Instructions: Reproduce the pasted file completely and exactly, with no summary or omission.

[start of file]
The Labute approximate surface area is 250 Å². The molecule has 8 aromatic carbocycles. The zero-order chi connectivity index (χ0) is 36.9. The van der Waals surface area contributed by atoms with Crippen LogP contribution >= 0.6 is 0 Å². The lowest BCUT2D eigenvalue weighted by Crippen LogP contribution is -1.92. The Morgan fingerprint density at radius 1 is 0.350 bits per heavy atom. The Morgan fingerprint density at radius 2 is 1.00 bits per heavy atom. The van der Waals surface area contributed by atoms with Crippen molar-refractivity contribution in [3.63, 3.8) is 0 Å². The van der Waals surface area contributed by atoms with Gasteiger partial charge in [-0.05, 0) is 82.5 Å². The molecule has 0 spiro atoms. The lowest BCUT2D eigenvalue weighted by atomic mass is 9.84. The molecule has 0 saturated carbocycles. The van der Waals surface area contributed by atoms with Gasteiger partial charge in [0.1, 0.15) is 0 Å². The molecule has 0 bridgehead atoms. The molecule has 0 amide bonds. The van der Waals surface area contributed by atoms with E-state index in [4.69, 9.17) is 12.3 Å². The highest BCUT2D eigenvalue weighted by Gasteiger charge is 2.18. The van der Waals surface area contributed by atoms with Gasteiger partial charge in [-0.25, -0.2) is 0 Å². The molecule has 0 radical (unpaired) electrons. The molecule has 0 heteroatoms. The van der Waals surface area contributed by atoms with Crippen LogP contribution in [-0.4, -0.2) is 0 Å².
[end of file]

The Labute approximate surface area is 250 Å². The molecule has 8 aromatic carbocycles. The zero-order chi connectivity index (χ0) is 36.9. The van der Waals surface area contributed by atoms with Crippen LogP contribution >= 0.6 is 0 Å². The lowest BCUT2D eigenvalue weighted by Crippen LogP contribution is -1.92. The Morgan fingerprint density at radius 1 is 0.350 bits per heavy atom. The Morgan fingerprint density at radius 2 is 1.00 bits per heavy atom. The van der Waals surface area contributed by atoms with Crippen molar-refractivity contribution in [3.63, 3.8) is 0 Å². The van der Waals surface area contributed by atoms with Gasteiger partial charge in [-0.05, 0) is 82.5 Å². The molecule has 0 spiro atoms. The lowest BCUT2D eigenvalue weighted by atomic mass is 9.84. The molecule has 0 saturated carbocycles. The van der Waals surface area contributed by atoms with Gasteiger partial charge in [0.1, 0.15) is 0 Å². The molecule has 0 bridgehead atoms. The molecule has 0 amide bonds. The van der Waals surface area contributed by atoms with E-state index in [4.69, 9.17) is 12.3 Å². The highest BCUT2D eigenvalue weighted by Gasteiger charge is 2.18. The van der Waals surface area contributed by atoms with Gasteiger partial charge in [-0.25, -0.2) is 0 Å². The molecule has 0 radical (unpaired) electrons. The molecule has 0 heteroatoms. The van der Waals surface area contributed by atoms with Crippen LogP contribution in [-0.4, -0.2) is 0 Å².